7 Tips for Buying Vintage Kitchenware

© Richard Allen / Alamy

By M. Elizabeth Sheldon Posted June 24, 2015

Whether you're obsessed with hunting down a replacement dish for your family's mid-century china set or you're just looking to add some character-filled, non-Ikea sourced kitchenware to your life, going vintage is a great option. Below are some tips for finding the stuff that's actually worth investing in.

Whether you're obsessed with hunting down a replacement dish for your family's mid-century china set or you're just looking to add some character-filled, non-Ikea sourced kitchenware to your life, going vintage is a great option. Below are some tips for finding the stuff that's actually worth investing in.

1. Know Your Terms
If you're not a professional chef, you might not be familiar with some of the traditional names for tools or pans, like "rondeau" (a high-sided, round pan) or "cocotte," another term for a Dutch oven. Knowing all the possible names for whatever item you're in the market for can help you narrow down your search, especially if you're shopping online at sites like Etsy and eBay. Even if you end up going a little broad with your search, casting a wide net can help lead you to knowledgeable sellers.

2. Get on Instagram
Even before Instagram announced its new shopping feature, a number of shops and independent artistshad already begun using the app for e-commerce, posting new one-of-a-kind goods the minute they hit shelves. Protocol for making a purchase varies by store—many sellers only need your email address to send you an invoice. Perusing shops on Instagram is also a great way to access retailers outside of where you live. Even if your favorite store doesn't actually sell its wares via Instagram, it may post about new arrivals. Checking for updates can be a dangerously addictive shortcut to trolling for treasures in person.

3. Price Out Repairs
Have an understanding of what certain types of repairs will cost you, especially if you're looking for a specific type of pan or material. For example, you might find a fantastic copper saucepan for a steal, but if it needs to be re-tinned, that will greatly add to the cost—most re-tinning services charge $5-$6 per square inch. In many cases, the final price will still come out to far less than the price of a new pan, but it's something to keep in mind. If you are in the market for copper re-tinning, one great option is Brooklyn Copper Cookware, which will return your seriously worse-for-the wear pans looking like they just rolled out of Williams-Sonoma. Other repairs can cost pennies—in the case of dingy enamelware, which is widely available but newly trendy, a good scrubbing is often all that's needed to restore a crisp white finish (for more instructions on that process, check out Daniel Kanter's definitive guide). Cast iron pans are the most famous example of something that can be bought very cheaply and revived with a fairly minimal amount of labor and materials.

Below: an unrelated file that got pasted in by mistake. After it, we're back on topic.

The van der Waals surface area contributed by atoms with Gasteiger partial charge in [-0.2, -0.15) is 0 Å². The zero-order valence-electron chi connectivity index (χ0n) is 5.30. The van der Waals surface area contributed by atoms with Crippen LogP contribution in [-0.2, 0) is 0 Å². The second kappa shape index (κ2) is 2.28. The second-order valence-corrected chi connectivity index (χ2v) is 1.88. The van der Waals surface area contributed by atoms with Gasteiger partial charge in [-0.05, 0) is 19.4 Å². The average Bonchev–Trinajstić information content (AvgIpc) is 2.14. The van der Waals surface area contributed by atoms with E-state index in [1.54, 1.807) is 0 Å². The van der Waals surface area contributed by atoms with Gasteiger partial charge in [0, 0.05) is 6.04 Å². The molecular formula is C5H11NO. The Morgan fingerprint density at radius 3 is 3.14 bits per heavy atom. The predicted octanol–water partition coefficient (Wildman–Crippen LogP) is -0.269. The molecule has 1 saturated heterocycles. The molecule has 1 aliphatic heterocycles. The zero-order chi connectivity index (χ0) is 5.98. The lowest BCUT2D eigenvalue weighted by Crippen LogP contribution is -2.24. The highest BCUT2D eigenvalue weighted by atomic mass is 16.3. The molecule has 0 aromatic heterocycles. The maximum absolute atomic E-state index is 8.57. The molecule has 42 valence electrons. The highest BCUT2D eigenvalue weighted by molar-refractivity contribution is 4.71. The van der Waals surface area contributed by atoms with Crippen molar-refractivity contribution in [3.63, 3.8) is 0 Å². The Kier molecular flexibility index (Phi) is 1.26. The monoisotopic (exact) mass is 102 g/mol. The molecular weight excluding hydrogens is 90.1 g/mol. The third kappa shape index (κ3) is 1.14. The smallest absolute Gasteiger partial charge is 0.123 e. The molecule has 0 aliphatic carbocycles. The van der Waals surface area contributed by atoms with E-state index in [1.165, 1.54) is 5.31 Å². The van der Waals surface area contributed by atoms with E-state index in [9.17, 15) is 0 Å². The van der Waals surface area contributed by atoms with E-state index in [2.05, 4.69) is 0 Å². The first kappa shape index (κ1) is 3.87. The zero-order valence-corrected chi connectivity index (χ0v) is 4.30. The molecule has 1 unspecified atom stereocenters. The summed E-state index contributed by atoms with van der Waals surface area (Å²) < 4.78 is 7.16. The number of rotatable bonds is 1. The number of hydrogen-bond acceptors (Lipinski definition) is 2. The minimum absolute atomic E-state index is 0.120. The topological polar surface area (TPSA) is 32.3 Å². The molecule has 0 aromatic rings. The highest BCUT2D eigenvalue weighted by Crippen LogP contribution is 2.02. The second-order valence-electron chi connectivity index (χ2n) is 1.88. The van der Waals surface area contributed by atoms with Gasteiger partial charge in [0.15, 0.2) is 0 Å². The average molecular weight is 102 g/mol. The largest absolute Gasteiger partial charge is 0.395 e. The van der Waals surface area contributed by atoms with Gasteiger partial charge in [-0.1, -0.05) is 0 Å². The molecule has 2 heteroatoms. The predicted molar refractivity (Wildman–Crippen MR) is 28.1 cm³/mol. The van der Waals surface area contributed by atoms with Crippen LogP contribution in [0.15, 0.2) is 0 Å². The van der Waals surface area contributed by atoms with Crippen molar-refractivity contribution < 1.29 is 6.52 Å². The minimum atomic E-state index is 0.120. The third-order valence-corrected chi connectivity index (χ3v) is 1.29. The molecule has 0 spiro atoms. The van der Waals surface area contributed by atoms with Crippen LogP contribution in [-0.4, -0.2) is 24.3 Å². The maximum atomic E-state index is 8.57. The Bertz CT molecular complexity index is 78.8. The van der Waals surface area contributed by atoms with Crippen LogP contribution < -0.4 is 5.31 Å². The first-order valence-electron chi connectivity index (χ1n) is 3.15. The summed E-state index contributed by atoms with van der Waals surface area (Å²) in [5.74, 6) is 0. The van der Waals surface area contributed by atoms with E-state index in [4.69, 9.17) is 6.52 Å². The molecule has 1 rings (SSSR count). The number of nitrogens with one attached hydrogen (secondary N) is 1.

4. Look in Unexpected Places
When sold at shops dedicated to cooking, vintage kitchenware can have a high markup. But stores that are primarily dedicated to other items, like clothes or furniture, often have a small section dedicated to miscellaneous items like glassware and flatware—sold super cheaply. The Salvation Army and salvage warehouses like Build It Green are great places to start.

5. Brush Up on Your History
Again, research is your friend—lots of coveted classic materials like jadeite, Bakelite and milk glass have been re-created in recent years with cheaper materials like plastic or resin. A quick Google search of any of these terms will instruct you on the hallmarks of authenticity when assessing one of these pieces. Factors like weight, seam placement, and historic brand symbols can tell you if what you're looking at is legit. Nothing is more depressing than shelling out for a "vintage" piece and then uncovering a box-store logo on it at home.

6. Keep Current
Find out if the piece for which you're hunting is still being manufactured. This can be helpful for two reasons: First, if you need to buy a replacement part like a lid or handle, the company can often help you out (in some cases, your piece might still even be covered by a lifetime warranty). In other cases, it can help you decide if something is overpriced or overly beat-up. For example, Dansk re-issued their classic Kobenstyle line a few years ago for pretty reasonable prices, but it's still not uncommon to come across roughly used pans from their original release being sold for much more. Knowing the price for a well-made modern version can put vintage pricing in perspective.

7. Persevere
Obvious but still worth mentioning: Don't give up on finding full sets of your dream items. You discovered two lonely butter knives that are your platonic ideal of everything a knife should be, but you really need a full set? Buy them anyway. Then, keep an image of the knives on your phone and make a point to beeline to the flatware bin of any junk shop or antique store in which you find yourself. Having a specific purpose like this can also cut down on the amount of time you spend in each shop—which can be a key factor when convincing reluctant companions to accompany you to your fourth estate sale of the day.

Related: Copper Kitchen Accessories
Gifts for the Retro Kitchen
Beautiful Kitchen Tools

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